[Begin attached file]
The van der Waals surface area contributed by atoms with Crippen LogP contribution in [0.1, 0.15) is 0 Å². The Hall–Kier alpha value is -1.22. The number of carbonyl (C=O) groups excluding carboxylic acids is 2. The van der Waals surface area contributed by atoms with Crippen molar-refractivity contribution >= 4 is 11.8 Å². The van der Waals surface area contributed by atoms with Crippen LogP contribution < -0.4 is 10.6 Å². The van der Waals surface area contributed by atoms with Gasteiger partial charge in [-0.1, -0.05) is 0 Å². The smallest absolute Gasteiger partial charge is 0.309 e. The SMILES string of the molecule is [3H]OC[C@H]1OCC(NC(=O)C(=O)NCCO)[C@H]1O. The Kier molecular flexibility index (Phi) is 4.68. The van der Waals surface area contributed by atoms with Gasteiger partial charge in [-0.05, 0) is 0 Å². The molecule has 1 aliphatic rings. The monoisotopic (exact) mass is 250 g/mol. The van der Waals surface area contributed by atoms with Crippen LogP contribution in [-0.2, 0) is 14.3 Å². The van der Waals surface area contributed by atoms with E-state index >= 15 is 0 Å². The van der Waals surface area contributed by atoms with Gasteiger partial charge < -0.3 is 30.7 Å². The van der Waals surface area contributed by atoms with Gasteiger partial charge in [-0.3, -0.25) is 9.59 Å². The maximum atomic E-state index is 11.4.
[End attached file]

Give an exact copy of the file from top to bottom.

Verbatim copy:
The van der Waals surface area contributed by atoms with Crippen LogP contribution in [0.1, 0.15) is 0 Å². The Hall–Kier alpha value is -1.22. The number of carbonyl (C=O) groups excluding carboxylic acids is 2. The van der Waals surface area contributed by atoms with Crippen molar-refractivity contribution >= 4 is 11.8 Å². The van der Waals surface area contributed by atoms with Crippen LogP contribution < -0.4 is 10.6 Å². The van der Waals surface area contributed by atoms with Gasteiger partial charge in [-0.1, -0.05) is 0 Å². The smallest absolute Gasteiger partial charge is 0.309 e. The SMILES string of the molecule is [3H]OC[C@H]1OCC(NC(=O)C(=O)NCCO)[C@H]1O. The Kier molecular flexibility index (Phi) is 4.68. The van der Waals surface area contributed by atoms with Gasteiger partial charge in [-0.05, 0) is 0 Å². The molecule has 1 aliphatic rings. The monoisotopic (exact) mass is 250 g/mol. The van der Waals surface area contributed by atoms with Crippen LogP contribution in [-0.2, 0) is 14.3 Å². The van der Waals surface area contributed by atoms with E-state index >= 15 is 0 Å². The van der Waals surface area contributed by atoms with Gasteiger partial charge < -0.3 is 30.7 Å². The van der Waals surface area contributed by atoms with Gasteiger partial charge in [-0.3, -0.25) is 9.59 Å². The maximum atomic E-state index is 11.4.